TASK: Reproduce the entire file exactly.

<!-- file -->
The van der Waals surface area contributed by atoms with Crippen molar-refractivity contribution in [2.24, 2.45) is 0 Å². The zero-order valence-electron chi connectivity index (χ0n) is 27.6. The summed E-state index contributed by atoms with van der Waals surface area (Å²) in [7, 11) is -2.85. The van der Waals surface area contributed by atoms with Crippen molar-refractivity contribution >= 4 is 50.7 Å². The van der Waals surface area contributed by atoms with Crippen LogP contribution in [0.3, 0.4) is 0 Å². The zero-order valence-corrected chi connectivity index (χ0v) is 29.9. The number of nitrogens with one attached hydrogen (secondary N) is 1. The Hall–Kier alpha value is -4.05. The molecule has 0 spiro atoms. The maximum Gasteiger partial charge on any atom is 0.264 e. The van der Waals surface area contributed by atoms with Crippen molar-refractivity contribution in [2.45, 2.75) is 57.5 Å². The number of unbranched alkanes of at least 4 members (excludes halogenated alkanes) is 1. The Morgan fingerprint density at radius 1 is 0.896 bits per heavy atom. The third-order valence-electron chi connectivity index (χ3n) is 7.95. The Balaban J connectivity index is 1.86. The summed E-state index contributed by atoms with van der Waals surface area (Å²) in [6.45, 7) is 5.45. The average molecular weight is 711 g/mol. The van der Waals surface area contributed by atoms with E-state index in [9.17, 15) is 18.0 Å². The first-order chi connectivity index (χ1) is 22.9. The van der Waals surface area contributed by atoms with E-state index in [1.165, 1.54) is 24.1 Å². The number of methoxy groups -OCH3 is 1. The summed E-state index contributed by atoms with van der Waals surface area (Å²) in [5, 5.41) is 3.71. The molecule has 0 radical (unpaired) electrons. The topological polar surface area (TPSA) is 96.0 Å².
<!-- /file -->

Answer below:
The van der Waals surface area contributed by atoms with Crippen molar-refractivity contribution in [2.24, 2.45) is 0 Å². The zero-order valence-electron chi connectivity index (χ0n) is 27.6. The summed E-state index contributed by atoms with van der Waals surface area (Å²) in [7, 11) is -2.85. The van der Waals surface area contributed by atoms with Crippen molar-refractivity contribution >= 4 is 50.7 Å². The van der Waals surface area contributed by atoms with Crippen LogP contribution in [0.3, 0.4) is 0 Å². The zero-order valence-corrected chi connectivity index (χ0v) is 29.9. The number of nitrogens with one attached hydrogen (secondary N) is 1. The Hall–Kier alpha value is -4.05. The molecule has 0 spiro atoms. The maximum Gasteiger partial charge on any atom is 0.264 e. The van der Waals surface area contributed by atoms with Crippen molar-refractivity contribution in [2.45, 2.75) is 57.5 Å². The number of unbranched alkanes of at least 4 members (excludes halogenated alkanes) is 1. The Morgan fingerprint density at radius 1 is 0.896 bits per heavy atom. The third-order valence-electron chi connectivity index (χ3n) is 7.95. The Balaban J connectivity index is 1.86. The summed E-state index contributed by atoms with van der Waals surface area (Å²) in [6.45, 7) is 5.45. The average molecular weight is 711 g/mol. The van der Waals surface area contributed by atoms with E-state index in [9.17, 15) is 18.0 Å². The first-order chi connectivity index (χ1) is 22.9. The van der Waals surface area contributed by atoms with E-state index in [1.165, 1.54) is 24.1 Å². The number of methoxy groups -OCH3 is 1. The summed E-state index contributed by atoms with van der Waals surface area (Å²) in [5, 5.41) is 3.71. The molecule has 0 radical (unpaired) electrons. The topological polar surface area (TPSA) is 96.0 Å².